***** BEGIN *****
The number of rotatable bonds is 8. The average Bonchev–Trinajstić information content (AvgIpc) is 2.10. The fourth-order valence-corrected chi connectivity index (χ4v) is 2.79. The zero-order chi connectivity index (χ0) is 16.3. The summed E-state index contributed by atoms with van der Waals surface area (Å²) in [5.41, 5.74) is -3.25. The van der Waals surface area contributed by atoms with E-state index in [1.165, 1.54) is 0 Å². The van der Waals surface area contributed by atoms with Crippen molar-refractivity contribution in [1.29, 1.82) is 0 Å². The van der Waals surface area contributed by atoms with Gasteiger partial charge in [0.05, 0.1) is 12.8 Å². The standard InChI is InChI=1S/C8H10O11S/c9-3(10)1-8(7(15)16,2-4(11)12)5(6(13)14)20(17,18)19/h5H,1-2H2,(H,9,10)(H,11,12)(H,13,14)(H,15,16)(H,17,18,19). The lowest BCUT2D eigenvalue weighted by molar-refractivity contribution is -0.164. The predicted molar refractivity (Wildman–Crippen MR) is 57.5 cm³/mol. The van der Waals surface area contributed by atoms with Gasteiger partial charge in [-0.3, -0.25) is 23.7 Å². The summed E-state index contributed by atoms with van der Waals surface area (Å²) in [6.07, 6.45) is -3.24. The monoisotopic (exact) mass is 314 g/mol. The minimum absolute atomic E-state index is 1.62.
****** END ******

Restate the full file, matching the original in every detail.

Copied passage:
The number of rotatable bonds is 8. The average Bonchev–Trinajstić information content (AvgIpc) is 2.10. The fourth-order valence-corrected chi connectivity index (χ4v) is 2.79. The zero-order chi connectivity index (χ0) is 16.3. The summed E-state index contributed by atoms with van der Waals surface area (Å²) in [5.41, 5.74) is -3.25. The van der Waals surface area contributed by atoms with E-state index in [1.165, 1.54) is 0 Å². The van der Waals surface area contributed by atoms with Crippen molar-refractivity contribution in [1.29, 1.82) is 0 Å². The van der Waals surface area contributed by atoms with Gasteiger partial charge in [0.05, 0.1) is 12.8 Å². The standard InChI is InChI=1S/C8H10O11S/c9-3(10)1-8(7(15)16,2-4(11)12)5(6(13)14)20(17,18)19/h5H,1-2H2,(H,9,10)(H,11,12)(H,13,14)(H,15,16)(H,17,18,19). The lowest BCUT2D eigenvalue weighted by molar-refractivity contribution is -0.164. The predicted molar refractivity (Wildman–Crippen MR) is 57.5 cm³/mol. The van der Waals surface area contributed by atoms with Gasteiger partial charge in [-0.3, -0.25) is 23.7 Å². The summed E-state index contributed by atoms with van der Waals surface area (Å²) in [6.07, 6.45) is -3.24. The monoisotopic (exact) mass is 314 g/mol. The minimum absolute atomic E-state index is 1.62.